The third research line is based on the long-term replacement of currently used gases for the operation of gaseous detectors. An intense R&D activity is already ongoing since many years in the detector community, in order to find more environmentally-friendly replacements for R134a, SF6 and CF4. Thanks to the re-start of the SPS beam lines in the CERN North Area, in 2021 it was possible to test RPC performance in presence of muon beam and high gamma background rate at the CERN Gamma Irradiation Facility (GIF++) (Figure 2).

Figure 2: Picture of the RPC detectors (on the right) installed at the CERN GIF++ Facility for beam test and long-term aging operation.

Several eco-friendly gas mixtures, previously studied and validated in laboratory conditions with cosmic muons, were tested for RPCs up to up to gamma rate of 600 Hz/cm2, similar to the expected background rates of HL-LHC in ATLAS and CMS barrel regions. The main goal was to evaluate detector efficiency and currents with respect to the RPC standard gas mixture. Figure 3a) shows the efficiency and streamer probability curves for the most relevant gas mixtures tested in presence of muon beam only, while Figure 3b) shows the currents drawn by the RPC, evaluated at detector working point as a function of the gamma background rates at GIF++. The addition of up to 30-40% of CO2 or He to the standard gas mixture reveals detector performance comparable to the standard gas mixture, indicating a possible mid-term solution to reduce GHG emissions. Further studies are still needed to evaluate long-term performance. To further lower the GWP, a fraction of C2H2F4 has been replaced with HFO1234ze (GWP 1). In this case, the currents are higher with respect to the standard LHC RPC gas mixture and a greater efficiency drop is visible with the increase of the gamma rate.

Figure 3: a) Efficiency (continuous line) and streamer probability (dashed line) in presence of muon beam and b) currents as a function of different gamma background rates for RPC operated with standard gas mixture and selected eco-friendly gas mixtures. 

In the RPC detector gas mixture, SF6 contributes about ∼8% to the GHG emission due to its high GWP (22800), despite its typically low concentration of about 0.3%. Several SF6 replacements were tested to evaluate their effects on RPC performance. Figure 4 shows the best efficiency and streamer probability curves obtained. Very good streamer probabilities have been obtained with two Novec gases (Novec 5110 and Novec 4710). However, the sensitivity of these gases to UV radiation and to presence of water vapor must be evaluated. Outside the Novec family, C4F8O and CF3I have been tested: good results have been obtained but neither gas satisfies all necessary requirements. The AMOLEA HFO1224yd in the same concentration as the SF6 has a streamer probability of about a factor 2 higher, so it could also be considered a good candidate. However, a final satisfactory solution is still far from being achieved and further studies are needed.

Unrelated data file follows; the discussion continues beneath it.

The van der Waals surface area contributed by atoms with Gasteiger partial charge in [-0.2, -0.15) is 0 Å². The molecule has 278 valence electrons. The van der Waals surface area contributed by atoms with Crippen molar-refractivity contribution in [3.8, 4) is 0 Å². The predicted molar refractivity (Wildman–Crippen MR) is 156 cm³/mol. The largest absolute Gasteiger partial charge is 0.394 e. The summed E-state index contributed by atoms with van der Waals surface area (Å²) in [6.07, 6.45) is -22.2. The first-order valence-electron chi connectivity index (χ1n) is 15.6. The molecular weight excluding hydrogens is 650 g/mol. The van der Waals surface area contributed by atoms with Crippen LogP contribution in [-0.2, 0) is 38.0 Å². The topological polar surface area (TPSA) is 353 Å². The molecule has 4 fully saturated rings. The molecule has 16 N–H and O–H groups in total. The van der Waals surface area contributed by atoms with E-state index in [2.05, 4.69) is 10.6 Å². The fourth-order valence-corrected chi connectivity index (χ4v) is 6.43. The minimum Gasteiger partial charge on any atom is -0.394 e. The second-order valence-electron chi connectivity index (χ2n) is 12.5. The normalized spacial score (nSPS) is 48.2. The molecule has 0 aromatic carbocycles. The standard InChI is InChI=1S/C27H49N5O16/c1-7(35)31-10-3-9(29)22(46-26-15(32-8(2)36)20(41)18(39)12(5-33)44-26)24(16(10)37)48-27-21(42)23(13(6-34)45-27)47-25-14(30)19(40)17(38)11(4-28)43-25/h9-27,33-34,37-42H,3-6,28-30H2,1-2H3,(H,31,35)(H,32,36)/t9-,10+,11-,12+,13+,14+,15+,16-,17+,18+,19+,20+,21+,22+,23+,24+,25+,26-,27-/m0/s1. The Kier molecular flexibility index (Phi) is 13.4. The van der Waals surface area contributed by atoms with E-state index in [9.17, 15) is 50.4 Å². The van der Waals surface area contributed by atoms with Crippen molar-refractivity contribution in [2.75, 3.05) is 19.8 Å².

For future RPC applications where high voltage systems and detectors can be designed without specific constraints, preliminary results obtained with only HFO based mixture are also promising. A large collaboration (ECOGAS@GIF++) has started between the detector communities of different experiments (both LHC experiments and non-LHC experiments) for the studies of eco-friendly gas mixtures for RPC detectors operated at different background conditions, and for their long-term operation.

Figure 4: Streamer probability and detector currents for different tested SF6 substitutes, compared to the R134a based standard mixture (Std in the plots).

The different strategies described above should be combined to achieve the highest possible reduction of GHGs emissions as well as operational costs and minimizing potential problems due to availability.

From September 26th to 30th the biennial conference dedicated to the RPC detector technology was held at CERN ( ). One of the sessions was focused on R&D results on the mitigation of GHGs usage and on new eco-friendly gas mixtures with a particular focus on the RPC detector technology.

On October 12th and 13th a workshop on CERN and Environment ( ) was held at CERN with the aim of giving a wide overview of the CERN’s environment strategy and endeavours to achieve the Laboratory’s key objectives: to reduce its impact on the environment; to reduce energy consumption and increase energy reuse; and to develop technologies that will enable society to preserve the environment.